A final note of personal thanks to my support system – my unflappable husband Ric and dear Charlotte Park neighbors/friends who have shared a kind word or a laugh (often with a glass of wine) and constantly remind me that the Board is only volunteers, doing the best we can with the cards we were dealt by the Developer Board. New Town is a great community to live in, and these moments rally me.
 
It is so important for all of us to keep working towards having the Association on sound footing-both legally and financially. We look forward to seeing all of you via Zoom at the November 19th 2022 Budget presentation. We are at the start of the holiday season and embarking on a new chapter in our community’s history. Let’s make it an exciting, memorable beginning.
BOARD BUZZ October 2021, Mark Burgess, Director
Posted on Oct 1st, 2021
 
Hi! My name is Mark Burgess and I’m what one of our New Town residents called the “new guy” on the New Town Residential Association (NTRA) Board of Directors, having only joined the Board this past July. I’m also a relatively recent resident of New Town. My wife and I purchased a Village Walk townhouse in November 2018. 
 
Being so new to New Town and the Board has meant, of course, that I’ve had a lot of catching up to do. So while other Board members have been reviewing and revising our Association’s governing documents with the able assistance of several homeowner association (HOA) professionals, I’ve been concentrating on simply reading and trying to better understand both our current and our proposed documents while at the same time paying close attention to what the others are saying about how these documents came to be in the first place and where they need to be in order to better serve our community in the years to come. Here is some of what I’ve learned. 
 
First, our current documents really are old and showing their age. They describe a community that essentially no longer exists. I recently saw a photograph of New Town, for instance, that showed Charlotte Park before it was built out; all you could see were empty lots being readied for development and, off in the distance, a few commercial buildings scattered along Discovery Park Boulevard. Obviously, a lot has happened since. New Town has grown up and with that growth has come the need for our governing documents to take into account the changes that have occurred. So there is no doubt in my mind that our association needs a new set of documents carefully crafted under the aegis of HOA professionals like those we have had the privilege to work with.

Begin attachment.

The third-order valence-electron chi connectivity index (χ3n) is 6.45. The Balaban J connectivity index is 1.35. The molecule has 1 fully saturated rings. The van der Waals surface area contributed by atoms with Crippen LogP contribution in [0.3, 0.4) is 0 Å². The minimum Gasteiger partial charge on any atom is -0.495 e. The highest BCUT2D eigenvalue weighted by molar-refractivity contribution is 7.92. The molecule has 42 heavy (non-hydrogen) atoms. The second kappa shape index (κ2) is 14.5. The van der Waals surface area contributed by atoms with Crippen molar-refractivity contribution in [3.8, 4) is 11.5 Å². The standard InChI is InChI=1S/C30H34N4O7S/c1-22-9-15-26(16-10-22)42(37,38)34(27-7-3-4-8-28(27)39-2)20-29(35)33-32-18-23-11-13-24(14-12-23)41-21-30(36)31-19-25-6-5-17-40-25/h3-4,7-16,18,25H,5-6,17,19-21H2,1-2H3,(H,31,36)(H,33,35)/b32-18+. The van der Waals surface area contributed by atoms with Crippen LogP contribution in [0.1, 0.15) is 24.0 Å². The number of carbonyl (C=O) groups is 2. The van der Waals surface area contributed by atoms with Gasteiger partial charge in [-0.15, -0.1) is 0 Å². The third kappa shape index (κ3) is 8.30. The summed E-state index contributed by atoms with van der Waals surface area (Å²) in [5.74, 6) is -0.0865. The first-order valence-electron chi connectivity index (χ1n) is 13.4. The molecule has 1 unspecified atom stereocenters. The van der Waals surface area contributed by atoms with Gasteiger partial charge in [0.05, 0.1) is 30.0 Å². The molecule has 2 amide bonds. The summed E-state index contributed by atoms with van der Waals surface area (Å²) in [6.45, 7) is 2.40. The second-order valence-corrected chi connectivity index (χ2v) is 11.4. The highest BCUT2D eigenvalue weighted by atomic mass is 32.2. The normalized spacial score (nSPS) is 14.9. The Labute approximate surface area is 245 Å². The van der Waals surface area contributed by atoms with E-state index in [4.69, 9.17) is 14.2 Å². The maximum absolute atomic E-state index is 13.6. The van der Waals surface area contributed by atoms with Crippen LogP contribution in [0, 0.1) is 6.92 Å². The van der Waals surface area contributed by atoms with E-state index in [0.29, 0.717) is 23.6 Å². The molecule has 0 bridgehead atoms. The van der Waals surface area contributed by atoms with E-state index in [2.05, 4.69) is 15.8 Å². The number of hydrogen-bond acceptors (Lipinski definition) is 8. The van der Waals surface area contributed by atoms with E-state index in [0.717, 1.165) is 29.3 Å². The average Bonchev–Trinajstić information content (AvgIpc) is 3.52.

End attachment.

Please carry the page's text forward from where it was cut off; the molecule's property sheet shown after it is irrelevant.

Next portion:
But rewriting governing documents is one thing; forming a new community is something else. Documents, responsibly drafted, can describe a community, they can help define a community, they can even assist in laying the groundwork for how a community may function within the bounds of federal, state, and local statutes, but they cannot in and of themselves establish community. People make communities, and the best communities, in my experience, are those where neighbors care for and about one another, where they respect each another, and where they share a vision of what they would like their communities to be. 
 
Creating new communities therefore takes patience, a LOT of patience. I can’t emphasize that enough. Living so near to Jamestown and Williamsburg has given me an entirely new insight into just how MUCH patience might be required. Think of the long years of hardship those early colonists endured before their lives became settled! So, yes, it may be just a wee bit longer before New Town is complete and all the pieces of a new community are finally put in place. 
 
In the meantime, as a Board member, I shall continue my study of our governing documents and work with you as well as other members of the Board to make sure we make as smooth a transition as possible to a new management company and continue to progress as a homeowner-controlled association.
Message to the Community from Rick Fisher, NTRA Treasurer
Posted on Sep 17th, 2021
For personal reasons I have resigned from the Board of Directors and will not be continuing as Treasurer.